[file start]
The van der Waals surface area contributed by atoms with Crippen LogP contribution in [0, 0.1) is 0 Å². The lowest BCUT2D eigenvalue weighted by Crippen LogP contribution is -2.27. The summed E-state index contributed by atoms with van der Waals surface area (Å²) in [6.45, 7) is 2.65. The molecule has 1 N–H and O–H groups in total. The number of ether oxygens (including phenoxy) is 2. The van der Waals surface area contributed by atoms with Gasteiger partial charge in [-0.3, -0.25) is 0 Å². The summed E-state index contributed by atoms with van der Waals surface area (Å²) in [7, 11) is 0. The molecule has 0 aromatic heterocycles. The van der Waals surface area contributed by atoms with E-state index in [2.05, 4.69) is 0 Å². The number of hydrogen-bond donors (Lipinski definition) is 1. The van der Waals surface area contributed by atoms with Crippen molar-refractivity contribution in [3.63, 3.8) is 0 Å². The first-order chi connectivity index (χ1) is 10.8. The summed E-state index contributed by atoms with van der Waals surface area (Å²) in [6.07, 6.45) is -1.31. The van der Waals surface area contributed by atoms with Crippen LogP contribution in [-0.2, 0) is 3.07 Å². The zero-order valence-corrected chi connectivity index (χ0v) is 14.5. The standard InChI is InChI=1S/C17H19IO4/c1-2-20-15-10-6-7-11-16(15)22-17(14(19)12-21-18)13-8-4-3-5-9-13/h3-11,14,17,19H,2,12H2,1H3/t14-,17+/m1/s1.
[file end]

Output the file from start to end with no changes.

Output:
The van der Waals surface area contributed by atoms with Crippen LogP contribution in [0, 0.1) is 0 Å². The lowest BCUT2D eigenvalue weighted by Crippen LogP contribution is -2.27. The summed E-state index contributed by atoms with van der Waals surface area (Å²) in [6.45, 7) is 2.65. The molecule has 1 N–H and O–H groups in total. The number of ether oxygens (including phenoxy) is 2. The van der Waals surface area contributed by atoms with Gasteiger partial charge in [-0.3, -0.25) is 0 Å². The summed E-state index contributed by atoms with van der Waals surface area (Å²) in [7, 11) is 0. The molecule has 0 aromatic heterocycles. The van der Waals surface area contributed by atoms with E-state index in [2.05, 4.69) is 0 Å². The number of hydrogen-bond donors (Lipinski definition) is 1. The van der Waals surface area contributed by atoms with Crippen molar-refractivity contribution in [3.63, 3.8) is 0 Å². The first-order chi connectivity index (χ1) is 10.8. The summed E-state index contributed by atoms with van der Waals surface area (Å²) in [6.07, 6.45) is -1.31. The van der Waals surface area contributed by atoms with Crippen LogP contribution in [-0.2, 0) is 3.07 Å². The zero-order valence-corrected chi connectivity index (χ0v) is 14.5. The standard InChI is InChI=1S/C17H19IO4/c1-2-20-15-10-6-7-11-16(15)22-17(14(19)12-21-18)13-8-4-3-5-9-13/h3-11,14,17,19H,2,12H2,1H3/t14-,17+/m1/s1.